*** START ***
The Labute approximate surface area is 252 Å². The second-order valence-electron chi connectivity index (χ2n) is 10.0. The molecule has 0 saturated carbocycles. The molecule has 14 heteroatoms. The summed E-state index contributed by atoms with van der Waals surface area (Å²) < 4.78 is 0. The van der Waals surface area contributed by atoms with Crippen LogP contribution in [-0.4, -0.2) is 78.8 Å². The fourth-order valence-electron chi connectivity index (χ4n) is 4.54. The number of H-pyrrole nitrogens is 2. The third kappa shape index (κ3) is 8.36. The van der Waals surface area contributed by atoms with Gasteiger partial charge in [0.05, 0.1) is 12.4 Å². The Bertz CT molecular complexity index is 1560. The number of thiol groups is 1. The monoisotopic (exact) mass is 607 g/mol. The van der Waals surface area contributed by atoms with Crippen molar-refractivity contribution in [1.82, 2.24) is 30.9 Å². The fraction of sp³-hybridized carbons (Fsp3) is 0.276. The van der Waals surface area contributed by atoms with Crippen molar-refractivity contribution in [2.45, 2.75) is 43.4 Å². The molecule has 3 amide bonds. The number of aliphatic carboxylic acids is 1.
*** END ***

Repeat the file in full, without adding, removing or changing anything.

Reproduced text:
The Labute approximate surface area is 252 Å². The second-order valence-electron chi connectivity index (χ2n) is 10.0. The molecule has 0 saturated carbocycles. The molecule has 14 heteroatoms. The summed E-state index contributed by atoms with van der Waals surface area (Å²) < 4.78 is 0. The van der Waals surface area contributed by atoms with Crippen LogP contribution in [-0.4, -0.2) is 78.8 Å². The fourth-order valence-electron chi connectivity index (χ4n) is 4.54. The number of H-pyrrole nitrogens is 2. The third kappa shape index (κ3) is 8.36. The van der Waals surface area contributed by atoms with Gasteiger partial charge in [0.05, 0.1) is 12.4 Å². The Bertz CT molecular complexity index is 1560. The number of thiol groups is 1. The monoisotopic (exact) mass is 607 g/mol. The van der Waals surface area contributed by atoms with Crippen molar-refractivity contribution in [1.82, 2.24) is 30.9 Å². The fraction of sp³-hybridized carbons (Fsp3) is 0.276. The van der Waals surface area contributed by atoms with Crippen molar-refractivity contribution in [2.45, 2.75) is 43.4 Å². The molecule has 3 amide bonds. The number of aliphatic carboxylic acids is 1.